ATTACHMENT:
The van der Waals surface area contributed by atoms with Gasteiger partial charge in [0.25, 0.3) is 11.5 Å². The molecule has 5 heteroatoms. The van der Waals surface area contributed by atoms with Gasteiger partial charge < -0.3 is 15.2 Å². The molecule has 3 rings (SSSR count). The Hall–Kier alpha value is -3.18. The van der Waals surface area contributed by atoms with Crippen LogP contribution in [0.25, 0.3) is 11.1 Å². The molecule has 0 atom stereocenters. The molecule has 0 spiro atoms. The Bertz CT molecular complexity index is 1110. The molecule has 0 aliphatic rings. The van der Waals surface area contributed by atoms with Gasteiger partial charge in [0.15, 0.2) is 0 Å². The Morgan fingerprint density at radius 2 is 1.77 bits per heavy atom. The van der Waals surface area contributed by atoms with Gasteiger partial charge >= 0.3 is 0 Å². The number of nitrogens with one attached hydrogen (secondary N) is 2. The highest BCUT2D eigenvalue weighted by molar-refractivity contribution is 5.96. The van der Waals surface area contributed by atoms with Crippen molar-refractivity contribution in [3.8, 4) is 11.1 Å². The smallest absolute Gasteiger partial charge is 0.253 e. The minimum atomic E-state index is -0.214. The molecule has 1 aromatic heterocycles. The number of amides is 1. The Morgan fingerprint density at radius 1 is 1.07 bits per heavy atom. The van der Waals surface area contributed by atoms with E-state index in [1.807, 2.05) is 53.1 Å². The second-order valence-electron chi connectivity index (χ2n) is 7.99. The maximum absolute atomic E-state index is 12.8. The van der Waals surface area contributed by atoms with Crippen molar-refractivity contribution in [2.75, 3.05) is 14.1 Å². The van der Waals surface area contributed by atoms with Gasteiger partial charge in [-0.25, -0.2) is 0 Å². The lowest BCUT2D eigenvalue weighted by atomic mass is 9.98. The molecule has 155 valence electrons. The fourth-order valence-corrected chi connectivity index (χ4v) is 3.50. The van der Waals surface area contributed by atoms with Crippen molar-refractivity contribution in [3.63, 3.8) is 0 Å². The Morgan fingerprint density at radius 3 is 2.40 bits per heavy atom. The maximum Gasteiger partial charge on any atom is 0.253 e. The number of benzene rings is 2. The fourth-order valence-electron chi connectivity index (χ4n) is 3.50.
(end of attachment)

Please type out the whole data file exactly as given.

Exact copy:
The van der Waals surface area contributed by atoms with Gasteiger partial charge in [0.25, 0.3) is 11.5 Å². The molecule has 5 heteroatoms. The van der Waals surface area contributed by atoms with Gasteiger partial charge < -0.3 is 15.2 Å². The molecule has 3 rings (SSSR count). The Hall–Kier alpha value is -3.18. The van der Waals surface area contributed by atoms with Crippen LogP contribution in [0.25, 0.3) is 11.1 Å². The molecule has 0 atom stereocenters. The molecule has 0 spiro atoms. The Bertz CT molecular complexity index is 1110. The molecule has 0 aliphatic rings. The van der Waals surface area contributed by atoms with Gasteiger partial charge in [0.15, 0.2) is 0 Å². The Morgan fingerprint density at radius 2 is 1.77 bits per heavy atom. The van der Waals surface area contributed by atoms with Gasteiger partial charge >= 0.3 is 0 Å². The number of nitrogens with one attached hydrogen (secondary N) is 2. The highest BCUT2D eigenvalue weighted by molar-refractivity contribution is 5.96. The van der Waals surface area contributed by atoms with Crippen molar-refractivity contribution in [3.8, 4) is 11.1 Å². The smallest absolute Gasteiger partial charge is 0.253 e. The minimum atomic E-state index is -0.214. The molecule has 1 aromatic heterocycles. The number of amides is 1. The Morgan fingerprint density at radius 1 is 1.07 bits per heavy atom. The van der Waals surface area contributed by atoms with E-state index in [1.807, 2.05) is 53.1 Å². The second-order valence-electron chi connectivity index (χ2n) is 7.99. The maximum absolute atomic E-state index is 12.8. The van der Waals surface area contributed by atoms with Crippen molar-refractivity contribution in [2.75, 3.05) is 14.1 Å². The van der Waals surface area contributed by atoms with Gasteiger partial charge in [-0.25, -0.2) is 0 Å². The lowest BCUT2D eigenvalue weighted by atomic mass is 9.98. The molecule has 155 valence electrons. The fourth-order valence-corrected chi connectivity index (χ4v) is 3.50. The van der Waals surface area contributed by atoms with Crippen molar-refractivity contribution in [3.63, 3.8) is 0 Å². The Morgan fingerprint density at radius 3 is 2.40 bits per heavy atom. The maximum Gasteiger partial charge on any atom is 0.253 e. The number of benzene rings is 2. The fourth-order valence-electron chi connectivity index (χ4n) is 3.50.